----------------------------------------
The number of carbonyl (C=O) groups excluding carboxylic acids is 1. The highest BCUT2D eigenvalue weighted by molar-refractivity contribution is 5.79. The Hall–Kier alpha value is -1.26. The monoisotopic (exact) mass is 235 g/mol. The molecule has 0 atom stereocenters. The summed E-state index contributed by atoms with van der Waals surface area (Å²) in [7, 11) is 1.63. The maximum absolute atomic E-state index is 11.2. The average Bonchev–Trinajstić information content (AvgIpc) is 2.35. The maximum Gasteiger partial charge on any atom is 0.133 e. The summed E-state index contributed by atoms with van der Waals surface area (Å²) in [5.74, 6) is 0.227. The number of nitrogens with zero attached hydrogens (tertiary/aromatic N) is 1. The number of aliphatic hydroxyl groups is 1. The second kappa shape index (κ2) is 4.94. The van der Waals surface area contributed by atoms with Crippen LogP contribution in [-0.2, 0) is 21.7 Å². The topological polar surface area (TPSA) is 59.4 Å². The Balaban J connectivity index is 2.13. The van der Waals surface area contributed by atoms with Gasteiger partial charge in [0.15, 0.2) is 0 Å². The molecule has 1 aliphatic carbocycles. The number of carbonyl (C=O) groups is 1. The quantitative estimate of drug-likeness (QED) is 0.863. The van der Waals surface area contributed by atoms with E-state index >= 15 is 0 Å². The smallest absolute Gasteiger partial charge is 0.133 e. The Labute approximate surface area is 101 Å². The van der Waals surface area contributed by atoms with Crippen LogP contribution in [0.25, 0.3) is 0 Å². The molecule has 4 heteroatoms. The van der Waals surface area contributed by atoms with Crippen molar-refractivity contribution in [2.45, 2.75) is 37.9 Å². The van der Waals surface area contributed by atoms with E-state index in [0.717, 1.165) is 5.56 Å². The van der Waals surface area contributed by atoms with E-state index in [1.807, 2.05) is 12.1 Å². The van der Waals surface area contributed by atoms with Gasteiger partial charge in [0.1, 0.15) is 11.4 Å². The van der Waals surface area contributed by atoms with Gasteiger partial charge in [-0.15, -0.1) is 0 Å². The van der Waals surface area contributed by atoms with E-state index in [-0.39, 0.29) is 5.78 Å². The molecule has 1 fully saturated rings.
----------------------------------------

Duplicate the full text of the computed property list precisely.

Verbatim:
The number of carbonyl (C=O) groups excluding carboxylic acids is 1. The highest BCUT2D eigenvalue weighted by molar-refractivity contribution is 5.79. The Hall–Kier alpha value is -1.26. The monoisotopic (exact) mass is 235 g/mol. The molecule has 0 atom stereocenters. The summed E-state index contributed by atoms with van der Waals surface area (Å²) in [7, 11) is 1.63. The maximum absolute atomic E-state index is 11.2. The average Bonchev–Trinajstić information content (AvgIpc) is 2.35. The maximum Gasteiger partial charge on any atom is 0.133 e. The summed E-state index contributed by atoms with van der Waals surface area (Å²) in [5.74, 6) is 0.227. The number of nitrogens with zero attached hydrogens (tertiary/aromatic N) is 1. The number of aliphatic hydroxyl groups is 1. The second kappa shape index (κ2) is 4.94. The van der Waals surface area contributed by atoms with Crippen LogP contribution in [-0.2, 0) is 21.7 Å². The topological polar surface area (TPSA) is 59.4 Å². The Balaban J connectivity index is 2.13. The van der Waals surface area contributed by atoms with Gasteiger partial charge in [0.15, 0.2) is 0 Å². The molecule has 1 aliphatic carbocycles. The number of carbonyl (C=O) groups is 1. The quantitative estimate of drug-likeness (QED) is 0.863. The van der Waals surface area contributed by atoms with E-state index >= 15 is 0 Å². The smallest absolute Gasteiger partial charge is 0.133 e. The Labute approximate surface area is 101 Å². The van der Waals surface area contributed by atoms with Crippen LogP contribution in [0.25, 0.3) is 0 Å². The molecule has 4 heteroatoms. The van der Waals surface area contributed by atoms with Crippen molar-refractivity contribution in [2.45, 2.75) is 37.9 Å². The van der Waals surface area contributed by atoms with E-state index in [0.717, 1.165) is 5.56 Å². The van der Waals surface area contributed by atoms with E-state index in [1.807, 2.05) is 12.1 Å². The van der Waals surface area contributed by atoms with Gasteiger partial charge in [0.1, 0.15) is 11.4 Å². The van der Waals surface area contributed by atoms with Gasteiger partial charge in [-0.15, -0.1) is 0 Å². The van der Waals surface area contributed by atoms with E-state index in [-0.39, 0.29) is 5.78 Å². The molecule has 1 fully saturated rings.